New to the list this year are results from Springdale, which doesn’t post its records online but maintains them with software from HealthSpace, a state-sanctioned vendor that several departments use. WCPO obtained Springdale’s data from a public records request to the Ohio Department of Health.
As in past years, the Dirty Dining list includes violations from the city of Cincinnati, Clermont, Warren and Hamilton counties in Ohio and the four counties regulated by the Northern Kentucky Health District – Boone, Kenton, Campbell and Grant. The list includes grocery stores, convenience stores, school cafeterias and concession stands at local stadiums and arenas, same as in past years.
This year, WCPO mined the data to see how different kinds of restaurant cuisine compare in the number and severity of food-safety violations. As we compared Asian, Indian, steak and chili parlors, we noticed a trend: Buffets ranked near the top of every cuisine category where they compete for customers.
So we searched for all buffet-style restaurants and found 21 locations with 552 violations, 152 of them critical. They included 11 roach-related citations, 6 for rodents, 48 related to food temperature and 46 for dirty equipment.
“Two food employees did not wash hands before donning gloves,” a Clermont County inspector documented at Golden Corral #874 in Batavia on Oct. 28.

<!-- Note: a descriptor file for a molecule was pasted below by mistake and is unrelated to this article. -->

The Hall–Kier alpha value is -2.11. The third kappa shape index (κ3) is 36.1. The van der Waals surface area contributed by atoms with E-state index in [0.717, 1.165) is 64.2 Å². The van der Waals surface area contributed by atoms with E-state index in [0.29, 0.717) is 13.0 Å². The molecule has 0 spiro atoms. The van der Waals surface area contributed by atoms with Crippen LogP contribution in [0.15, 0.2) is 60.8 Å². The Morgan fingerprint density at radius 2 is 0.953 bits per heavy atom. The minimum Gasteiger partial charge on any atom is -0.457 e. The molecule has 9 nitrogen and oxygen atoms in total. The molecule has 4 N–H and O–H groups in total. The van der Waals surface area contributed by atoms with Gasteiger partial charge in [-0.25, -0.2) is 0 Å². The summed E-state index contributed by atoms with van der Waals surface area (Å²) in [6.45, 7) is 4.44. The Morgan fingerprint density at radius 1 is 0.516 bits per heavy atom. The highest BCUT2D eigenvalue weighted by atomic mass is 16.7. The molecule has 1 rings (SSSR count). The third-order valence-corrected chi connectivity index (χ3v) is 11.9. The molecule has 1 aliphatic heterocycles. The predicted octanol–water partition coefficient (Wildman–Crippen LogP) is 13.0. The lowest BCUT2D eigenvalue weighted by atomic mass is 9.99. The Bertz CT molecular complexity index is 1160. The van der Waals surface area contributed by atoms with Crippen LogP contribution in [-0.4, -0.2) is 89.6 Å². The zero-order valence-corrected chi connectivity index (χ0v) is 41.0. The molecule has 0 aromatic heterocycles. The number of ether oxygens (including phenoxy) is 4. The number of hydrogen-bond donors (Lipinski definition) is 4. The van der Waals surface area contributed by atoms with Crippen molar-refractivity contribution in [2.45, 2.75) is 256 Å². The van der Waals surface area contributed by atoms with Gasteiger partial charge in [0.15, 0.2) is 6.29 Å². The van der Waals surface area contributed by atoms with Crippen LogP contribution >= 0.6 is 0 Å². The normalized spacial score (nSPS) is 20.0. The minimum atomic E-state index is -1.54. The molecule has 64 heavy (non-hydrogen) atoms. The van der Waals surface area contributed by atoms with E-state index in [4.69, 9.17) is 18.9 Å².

“Observed frass (residue from wood-boring insects) and several live roaches,” a Hamilton County inspector wrote in an October 27 visit to China Garden Buffet at 1107 West Kemper Road.
Chicken wings, lo mein and soft-serve ice cream “were not being held at the proper temperature,” wrote a Springdale inspector July 30 at Jade Buffet on Princeton Pike.
The 21 buffet-style restaurants in this year’s Dirty Dining database had an average of 24.9 violations and 39.7 points per restaurant. That compares to an average of 6.7 violations and 10.9 points for all 5,921 food-service locations that received at least one violation last year.
Comparing different kinds of cuisine, only pizza parlors and restaurants with “fish” in the name scored below average in point values. Chicken joints, chili parlors and sushi spots round out the top five, all with fewer than 17 points per restaurant, on average.
Complications in the Kitchen
There are several reasons why buffet-style restaurants tend to have more health inspection violations than other formats, said O. Peter Snyder. Snyder is president of Snyder HACCP, a food-safety consulting firm near St. Paul, Minn.
• First, buffet restaurants are easy to operate, he said.
"You don't need a lot of labor so people who are just getting into the business go to buffets," Snyder said.
That means the restaurant owners can be people with less experience at meeting health codes.
• Not only that, buffets have the complication of leftover food, he said.
"You have to cool it, and you have to resurrect it the next day," Snyder said. "That leads to complications in the kitchen, and they end up with far more violations."
• Often immigrant families get into the restaurant business through buffet restaurants because family members can easily staff and operate them, he said.
"The countries they come from do not have the same levels of food safety and security that we do," Snyder said.